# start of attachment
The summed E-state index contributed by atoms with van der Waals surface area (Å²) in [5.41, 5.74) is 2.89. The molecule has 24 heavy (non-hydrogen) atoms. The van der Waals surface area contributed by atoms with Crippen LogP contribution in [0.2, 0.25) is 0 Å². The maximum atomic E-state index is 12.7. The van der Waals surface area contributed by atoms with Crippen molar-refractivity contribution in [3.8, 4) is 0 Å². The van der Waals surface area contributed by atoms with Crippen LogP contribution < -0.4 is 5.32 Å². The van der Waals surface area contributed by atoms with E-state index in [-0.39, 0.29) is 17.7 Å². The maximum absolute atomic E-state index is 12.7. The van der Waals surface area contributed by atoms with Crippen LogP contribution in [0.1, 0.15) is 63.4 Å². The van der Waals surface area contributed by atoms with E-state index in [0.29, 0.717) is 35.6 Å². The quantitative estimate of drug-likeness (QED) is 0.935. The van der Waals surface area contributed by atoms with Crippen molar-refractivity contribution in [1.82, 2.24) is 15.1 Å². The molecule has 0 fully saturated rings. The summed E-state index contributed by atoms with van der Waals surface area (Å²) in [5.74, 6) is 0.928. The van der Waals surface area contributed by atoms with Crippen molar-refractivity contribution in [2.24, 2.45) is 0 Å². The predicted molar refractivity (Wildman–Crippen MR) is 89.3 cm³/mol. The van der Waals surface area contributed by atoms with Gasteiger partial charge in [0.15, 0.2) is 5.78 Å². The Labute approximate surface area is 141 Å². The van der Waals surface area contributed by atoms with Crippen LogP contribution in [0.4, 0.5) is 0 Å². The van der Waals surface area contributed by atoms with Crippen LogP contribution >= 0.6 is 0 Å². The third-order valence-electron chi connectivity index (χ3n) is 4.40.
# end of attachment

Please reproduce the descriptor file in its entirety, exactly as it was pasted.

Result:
The summed E-state index contributed by atoms with van der Waals surface area (Å²) in [5.41, 5.74) is 2.89. The molecule has 24 heavy (non-hydrogen) atoms. The van der Waals surface area contributed by atoms with Crippen LogP contribution in [0.2, 0.25) is 0 Å². The maximum atomic E-state index is 12.7. The van der Waals surface area contributed by atoms with Crippen molar-refractivity contribution in [3.8, 4) is 0 Å². The van der Waals surface area contributed by atoms with Crippen LogP contribution < -0.4 is 5.32 Å². The van der Waals surface area contributed by atoms with E-state index in [-0.39, 0.29) is 17.7 Å². The maximum absolute atomic E-state index is 12.7. The van der Waals surface area contributed by atoms with Crippen LogP contribution in [0.1, 0.15) is 63.4 Å². The van der Waals surface area contributed by atoms with E-state index in [0.29, 0.717) is 35.6 Å². The quantitative estimate of drug-likeness (QED) is 0.935. The van der Waals surface area contributed by atoms with Crippen molar-refractivity contribution in [1.82, 2.24) is 15.1 Å². The molecule has 0 fully saturated rings. The summed E-state index contributed by atoms with van der Waals surface area (Å²) in [5.74, 6) is 0.928. The van der Waals surface area contributed by atoms with Crippen molar-refractivity contribution in [2.24, 2.45) is 0 Å². The predicted molar refractivity (Wildman–Crippen MR) is 89.3 cm³/mol. The van der Waals surface area contributed by atoms with Gasteiger partial charge in [0.15, 0.2) is 5.78 Å². The Labute approximate surface area is 141 Å². The van der Waals surface area contributed by atoms with Crippen LogP contribution in [0.4, 0.5) is 0 Å². The van der Waals surface area contributed by atoms with Crippen LogP contribution >= 0.6 is 0 Å². The third-order valence-electron chi connectivity index (χ3n) is 4.40.